Angela Petch’s regular readers will probably be surprised how long it ‘takes’ to get to Italy in this Second World War dual timeline, but there’s no need to worry, The Sicilian Secret is a better novel for the investment in building Savio’s story in particular. There is a real need to understand this fascinating character in order to comprehend his actions, and his whole narrative was beautifully researched and enthralled me.

It also made me angry that British citizens, who happened to have been born of Italian parents, were treated so shoddily during World War II. I knew about it before I read the book, but Angela Petch brought it to life in a way which left me feeling quite furious.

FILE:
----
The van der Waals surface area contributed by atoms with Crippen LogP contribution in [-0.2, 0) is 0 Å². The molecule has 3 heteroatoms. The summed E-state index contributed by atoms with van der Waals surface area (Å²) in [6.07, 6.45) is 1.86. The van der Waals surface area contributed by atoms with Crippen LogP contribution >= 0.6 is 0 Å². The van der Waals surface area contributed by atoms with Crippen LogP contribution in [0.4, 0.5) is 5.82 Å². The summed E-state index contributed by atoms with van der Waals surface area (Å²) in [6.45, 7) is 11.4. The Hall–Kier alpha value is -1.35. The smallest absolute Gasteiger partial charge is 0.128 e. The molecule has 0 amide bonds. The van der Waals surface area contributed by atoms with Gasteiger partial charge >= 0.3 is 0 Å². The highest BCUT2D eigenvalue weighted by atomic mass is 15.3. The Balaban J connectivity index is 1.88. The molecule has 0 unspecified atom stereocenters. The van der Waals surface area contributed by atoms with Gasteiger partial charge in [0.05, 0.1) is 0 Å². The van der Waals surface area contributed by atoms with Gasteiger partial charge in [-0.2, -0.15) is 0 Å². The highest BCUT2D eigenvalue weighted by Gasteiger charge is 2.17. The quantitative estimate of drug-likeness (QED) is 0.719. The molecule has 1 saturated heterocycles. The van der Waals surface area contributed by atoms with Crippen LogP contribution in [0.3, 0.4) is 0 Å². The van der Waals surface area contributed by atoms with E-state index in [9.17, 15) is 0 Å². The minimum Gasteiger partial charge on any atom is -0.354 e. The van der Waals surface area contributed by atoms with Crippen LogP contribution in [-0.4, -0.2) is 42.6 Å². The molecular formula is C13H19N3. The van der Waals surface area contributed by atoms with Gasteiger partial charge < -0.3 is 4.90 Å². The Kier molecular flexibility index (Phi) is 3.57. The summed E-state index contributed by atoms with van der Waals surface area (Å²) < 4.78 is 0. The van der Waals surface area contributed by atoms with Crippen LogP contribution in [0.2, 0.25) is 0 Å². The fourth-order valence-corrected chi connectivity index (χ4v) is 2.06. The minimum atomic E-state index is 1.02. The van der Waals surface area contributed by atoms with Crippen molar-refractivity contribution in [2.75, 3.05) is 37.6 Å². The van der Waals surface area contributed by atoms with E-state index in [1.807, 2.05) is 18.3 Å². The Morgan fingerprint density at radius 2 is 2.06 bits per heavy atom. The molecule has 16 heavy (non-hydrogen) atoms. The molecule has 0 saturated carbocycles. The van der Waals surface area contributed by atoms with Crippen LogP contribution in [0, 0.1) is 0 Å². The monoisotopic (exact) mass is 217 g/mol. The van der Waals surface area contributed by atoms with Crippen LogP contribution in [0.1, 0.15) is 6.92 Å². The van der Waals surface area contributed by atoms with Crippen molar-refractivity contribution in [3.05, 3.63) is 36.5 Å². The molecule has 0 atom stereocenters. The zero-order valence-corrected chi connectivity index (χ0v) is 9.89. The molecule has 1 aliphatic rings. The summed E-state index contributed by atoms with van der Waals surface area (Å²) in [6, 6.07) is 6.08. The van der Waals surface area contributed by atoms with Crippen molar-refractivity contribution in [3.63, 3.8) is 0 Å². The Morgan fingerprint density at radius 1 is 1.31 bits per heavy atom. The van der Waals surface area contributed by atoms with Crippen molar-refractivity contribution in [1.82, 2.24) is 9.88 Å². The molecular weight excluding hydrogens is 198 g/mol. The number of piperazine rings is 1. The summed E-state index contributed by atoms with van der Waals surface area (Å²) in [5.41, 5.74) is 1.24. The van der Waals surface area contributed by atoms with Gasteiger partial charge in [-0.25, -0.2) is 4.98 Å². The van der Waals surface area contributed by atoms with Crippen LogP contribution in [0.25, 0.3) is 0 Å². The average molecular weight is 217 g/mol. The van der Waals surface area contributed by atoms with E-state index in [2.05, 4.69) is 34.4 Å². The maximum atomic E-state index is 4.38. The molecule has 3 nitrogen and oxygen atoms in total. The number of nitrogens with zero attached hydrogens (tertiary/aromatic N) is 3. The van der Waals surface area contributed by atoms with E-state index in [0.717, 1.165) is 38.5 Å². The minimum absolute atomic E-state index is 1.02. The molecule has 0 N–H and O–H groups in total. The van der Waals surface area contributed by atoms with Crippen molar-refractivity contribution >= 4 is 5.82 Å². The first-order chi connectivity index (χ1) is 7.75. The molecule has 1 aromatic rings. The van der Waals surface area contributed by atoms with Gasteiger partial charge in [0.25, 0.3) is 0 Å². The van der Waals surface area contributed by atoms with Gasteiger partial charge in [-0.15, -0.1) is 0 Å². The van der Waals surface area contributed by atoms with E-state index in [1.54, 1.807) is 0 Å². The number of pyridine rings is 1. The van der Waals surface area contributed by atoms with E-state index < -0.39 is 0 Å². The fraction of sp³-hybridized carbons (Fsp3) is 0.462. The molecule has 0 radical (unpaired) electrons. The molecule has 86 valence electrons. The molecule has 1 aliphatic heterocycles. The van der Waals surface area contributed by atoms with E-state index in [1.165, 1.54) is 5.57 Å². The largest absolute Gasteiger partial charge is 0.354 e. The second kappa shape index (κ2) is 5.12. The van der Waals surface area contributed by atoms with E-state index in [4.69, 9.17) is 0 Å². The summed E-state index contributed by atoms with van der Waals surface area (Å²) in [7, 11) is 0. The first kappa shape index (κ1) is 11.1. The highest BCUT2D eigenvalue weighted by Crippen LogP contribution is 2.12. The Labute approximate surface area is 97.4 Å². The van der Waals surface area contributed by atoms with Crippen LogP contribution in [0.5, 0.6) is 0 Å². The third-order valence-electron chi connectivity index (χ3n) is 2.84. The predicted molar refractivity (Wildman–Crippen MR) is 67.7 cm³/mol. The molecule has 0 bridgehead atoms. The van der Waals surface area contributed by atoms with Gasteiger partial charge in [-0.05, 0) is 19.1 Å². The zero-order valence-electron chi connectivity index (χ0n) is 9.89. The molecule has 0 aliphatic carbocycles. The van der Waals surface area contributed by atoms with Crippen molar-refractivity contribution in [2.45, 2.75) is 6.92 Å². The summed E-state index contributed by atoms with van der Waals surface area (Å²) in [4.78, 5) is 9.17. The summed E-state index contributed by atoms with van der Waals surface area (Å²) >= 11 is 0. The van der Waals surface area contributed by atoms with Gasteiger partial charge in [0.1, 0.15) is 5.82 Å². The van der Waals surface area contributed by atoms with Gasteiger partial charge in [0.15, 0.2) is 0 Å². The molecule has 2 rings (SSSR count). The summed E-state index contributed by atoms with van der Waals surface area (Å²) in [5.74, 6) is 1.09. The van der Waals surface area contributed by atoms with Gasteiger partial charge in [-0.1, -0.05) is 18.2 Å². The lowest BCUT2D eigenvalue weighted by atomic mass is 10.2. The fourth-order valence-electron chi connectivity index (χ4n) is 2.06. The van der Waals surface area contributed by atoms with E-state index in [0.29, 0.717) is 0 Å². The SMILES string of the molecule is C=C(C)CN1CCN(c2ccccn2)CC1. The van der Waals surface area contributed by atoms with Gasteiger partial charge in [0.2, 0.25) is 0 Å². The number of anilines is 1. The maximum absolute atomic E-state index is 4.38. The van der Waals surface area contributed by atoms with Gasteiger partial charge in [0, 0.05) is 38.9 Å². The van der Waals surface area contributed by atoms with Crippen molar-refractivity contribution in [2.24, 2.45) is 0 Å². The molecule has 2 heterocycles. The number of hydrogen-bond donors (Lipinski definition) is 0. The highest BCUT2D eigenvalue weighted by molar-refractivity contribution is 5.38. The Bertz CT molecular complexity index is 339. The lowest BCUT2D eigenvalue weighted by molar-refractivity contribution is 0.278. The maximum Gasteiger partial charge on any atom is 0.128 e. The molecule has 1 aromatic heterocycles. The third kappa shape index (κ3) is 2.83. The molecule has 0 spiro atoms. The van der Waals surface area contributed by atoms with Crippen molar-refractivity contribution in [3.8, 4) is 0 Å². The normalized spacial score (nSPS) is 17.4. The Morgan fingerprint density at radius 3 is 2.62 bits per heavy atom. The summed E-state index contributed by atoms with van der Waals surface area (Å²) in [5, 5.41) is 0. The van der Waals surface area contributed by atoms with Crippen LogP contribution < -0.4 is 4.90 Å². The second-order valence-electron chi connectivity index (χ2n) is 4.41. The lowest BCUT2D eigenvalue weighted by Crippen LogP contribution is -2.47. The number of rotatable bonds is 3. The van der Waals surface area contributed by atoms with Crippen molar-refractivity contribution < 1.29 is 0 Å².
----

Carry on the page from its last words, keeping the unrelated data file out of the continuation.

The story’s second timeline is in 1973, when after the death the aunt who raised her, Paige Caister finds evidence which makes her question everything she knew about her upbringing. It begins in Suffolk and ends in Sicily. With Angela Petch’s sumptuous descriptions of the landscape, people and food, it was certainly worth the wait to get there. I visited Syracuse last October and I want to go back!